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One of the key advantages of OOP is for scaling and maintainability. By encapsulating code, one can hide the implementation. This means other programmers don't have to know the implementation, and can't change your object's internal state. If you language doesn't support properties, you end up with a lot of code which obfuscates and bloats your project. If the code doesn't need to be worked on by multiple programmers, you aren't producing a reusable component, and YOU are the maintenance programmer, then code in whatever manner allows you to get things done.

Does a maid need to make his/her own bed in the morning in order to practice properly making a bed?

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I cant vote i would second cherans answer

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Add it as a comment and not as an answer... –  Cherian Jul 21 '09 at 7:48
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IIRC, you can't comment with 1 rep, either. –  Matthew Schinckel Jul 21 '09 at 8:01
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There, now you can vote. Go crazy. –  Michael Myers Jul 22 '09 at 20:44

Side note: it also depends on the language:

In Scala, according to the Uniform Access Principle, clients read and write field values as if they are publicly accessible, even though in some case they are actually calling methods. The maintainer of the class has the freedom to change the implementation without forcing users to make code changes.

Scala keeps field and method names in the same namespace.
Many languages, like Java, keep field and method names in separate namespaces.
However, these languages can’t support the uniform access principle as a result, unless they build in ad hoc support in their grammars or compilers.


So the real question is:

What service are you exposing (here by having a public field)?.

If the service (get/set a given type value) makes sense for your API, then the "shortcut" is legitimate.
As long as you encapsulate that field eventually, is it ok because you made the shortcut for the "right" reason (API and service exposure), versus the "wrong" reason (quick ad-hoc access).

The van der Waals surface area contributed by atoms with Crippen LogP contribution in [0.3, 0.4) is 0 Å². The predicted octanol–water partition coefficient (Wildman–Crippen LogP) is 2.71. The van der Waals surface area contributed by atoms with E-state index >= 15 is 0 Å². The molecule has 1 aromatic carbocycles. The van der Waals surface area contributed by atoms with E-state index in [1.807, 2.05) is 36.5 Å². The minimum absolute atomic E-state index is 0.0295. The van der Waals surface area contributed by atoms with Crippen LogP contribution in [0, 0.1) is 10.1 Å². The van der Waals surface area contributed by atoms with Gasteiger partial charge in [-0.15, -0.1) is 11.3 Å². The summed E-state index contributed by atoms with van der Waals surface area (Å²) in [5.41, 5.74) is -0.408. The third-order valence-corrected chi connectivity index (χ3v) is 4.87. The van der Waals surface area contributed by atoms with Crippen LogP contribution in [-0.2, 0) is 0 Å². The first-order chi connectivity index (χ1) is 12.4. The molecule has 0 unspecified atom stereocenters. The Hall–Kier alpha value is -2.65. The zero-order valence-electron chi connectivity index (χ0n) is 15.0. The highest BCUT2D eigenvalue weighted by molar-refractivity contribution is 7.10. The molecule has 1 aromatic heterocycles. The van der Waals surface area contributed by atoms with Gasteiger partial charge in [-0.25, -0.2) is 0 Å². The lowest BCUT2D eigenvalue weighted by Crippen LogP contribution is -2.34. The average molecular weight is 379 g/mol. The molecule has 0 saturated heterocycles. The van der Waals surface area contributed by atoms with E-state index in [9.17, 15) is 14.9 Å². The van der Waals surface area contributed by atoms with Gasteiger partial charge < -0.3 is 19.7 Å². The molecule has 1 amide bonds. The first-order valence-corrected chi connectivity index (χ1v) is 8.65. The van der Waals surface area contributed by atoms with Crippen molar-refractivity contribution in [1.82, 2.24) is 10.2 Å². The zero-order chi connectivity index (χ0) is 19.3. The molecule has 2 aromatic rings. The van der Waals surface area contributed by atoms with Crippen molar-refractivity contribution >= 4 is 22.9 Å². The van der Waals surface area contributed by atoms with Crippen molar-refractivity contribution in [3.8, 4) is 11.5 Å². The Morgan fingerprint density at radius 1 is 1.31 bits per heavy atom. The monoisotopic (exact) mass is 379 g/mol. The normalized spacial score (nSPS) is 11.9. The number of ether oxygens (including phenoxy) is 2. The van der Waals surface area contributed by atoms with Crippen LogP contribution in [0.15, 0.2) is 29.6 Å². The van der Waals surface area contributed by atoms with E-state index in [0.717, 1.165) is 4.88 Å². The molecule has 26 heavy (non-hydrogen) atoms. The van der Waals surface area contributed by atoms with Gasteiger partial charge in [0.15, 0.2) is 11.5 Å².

A good unit test (thinking like the user of your API) can help you check if that field should be accessed directly or if it is only useful for internal development of other classes within your program.

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Agreed. In python, there is no real enforcement of public/private, it is rather more like a trust that you will not access __ or _ prefixed attributes, or that you are aware they may break. Similarly, you can replace a .property access with a real property, later, when the complexity of the class requires it. Do it when it is required, not before. –  Matthew Schinckel Jul 21 '09 at 8:00

Here's my take on it:

  1. I'd advise avoiding public fields. They have a nasty habit of biting you later on because you can't control them. (The word you're looking for here is volatility.) Further, if you decide to change their internal implementation, you have to touch a lot more code.

  2. Then again, that's what refactoring tools are for. If you have a decent refactoring tool, that's not nearly so difficult.

  3. There is no silver bullet. I can't repeat this enough. If you have work to do, and you need to get it done in a hurry, writing one line of code instead of eight (as is the case in Visual Basic) is certainly faster.

  4. Rules were meant to be broken. If a rule doesn't necessarily apply in your case, don't use it. Design patterns, coding guidelines, laws and best practices should not be treated as a straightjacket that requires you to needlessly complicate your code to the point where it is enormously complex and difficult to understand and maintain. Don't let someone force you into a practice just because it's popular or "standard" when it doesn't fit your requirements.

Again, this is a subjective opinion, and your mileage may vary.